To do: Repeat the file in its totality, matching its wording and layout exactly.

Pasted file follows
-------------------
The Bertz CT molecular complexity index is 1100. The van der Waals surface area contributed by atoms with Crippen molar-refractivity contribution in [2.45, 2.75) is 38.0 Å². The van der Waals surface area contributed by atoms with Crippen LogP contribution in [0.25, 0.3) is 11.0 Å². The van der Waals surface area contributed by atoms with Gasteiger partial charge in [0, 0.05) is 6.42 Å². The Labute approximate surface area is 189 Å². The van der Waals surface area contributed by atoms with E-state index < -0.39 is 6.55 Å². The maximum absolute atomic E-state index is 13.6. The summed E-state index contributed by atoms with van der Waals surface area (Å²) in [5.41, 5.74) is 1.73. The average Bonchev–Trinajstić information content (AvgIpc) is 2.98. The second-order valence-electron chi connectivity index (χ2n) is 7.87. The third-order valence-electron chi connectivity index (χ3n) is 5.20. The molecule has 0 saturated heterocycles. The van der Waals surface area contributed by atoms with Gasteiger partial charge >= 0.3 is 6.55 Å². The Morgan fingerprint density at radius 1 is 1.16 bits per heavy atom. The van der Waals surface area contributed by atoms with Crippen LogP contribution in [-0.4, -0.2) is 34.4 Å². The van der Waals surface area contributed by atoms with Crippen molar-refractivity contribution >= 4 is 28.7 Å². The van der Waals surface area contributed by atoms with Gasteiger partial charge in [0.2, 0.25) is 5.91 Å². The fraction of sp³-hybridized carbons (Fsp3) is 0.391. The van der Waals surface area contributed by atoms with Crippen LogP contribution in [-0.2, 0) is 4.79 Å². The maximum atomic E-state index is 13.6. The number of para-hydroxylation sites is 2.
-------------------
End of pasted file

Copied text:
The Bertz CT molecular complexity index is 1100. The van der Waals surface area contributed by atoms with Crippen molar-refractivity contribution in [2.45, 2.75) is 38.0 Å². The van der Waals surface area contributed by atoms with Crippen LogP contribution in [0.25, 0.3) is 11.0 Å². The van der Waals surface area contributed by atoms with Gasteiger partial charge in [0, 0.05) is 6.42 Å². The Labute approximate surface area is 189 Å². The van der Waals surface area contributed by atoms with E-state index < -0.39 is 6.55 Å². The maximum absolute atomic E-state index is 13.6. The summed E-state index contributed by atoms with van der Waals surface area (Å²) in [5.41, 5.74) is 1.73. The average Bonchev–Trinajstić information content (AvgIpc) is 2.98. The second-order valence-electron chi connectivity index (χ2n) is 7.87. The third-order valence-electron chi connectivity index (χ3n) is 5.20. The molecule has 0 saturated heterocycles. The van der Waals surface area contributed by atoms with Gasteiger partial charge >= 0.3 is 6.55 Å². The Morgan fingerprint density at radius 1 is 1.16 bits per heavy atom. The van der Waals surface area contributed by atoms with Crippen LogP contribution in [-0.4, -0.2) is 34.4 Å². The van der Waals surface area contributed by atoms with Crippen molar-refractivity contribution >= 4 is 28.7 Å². The van der Waals surface area contributed by atoms with Gasteiger partial charge in [0.2, 0.25) is 5.91 Å². The fraction of sp³-hybridized carbons (Fsp3) is 0.391. The van der Waals surface area contributed by atoms with Crippen LogP contribution in [-0.2, 0) is 4.79 Å². The maximum atomic E-state index is 13.6. The number of para-hydroxylation sites is 2.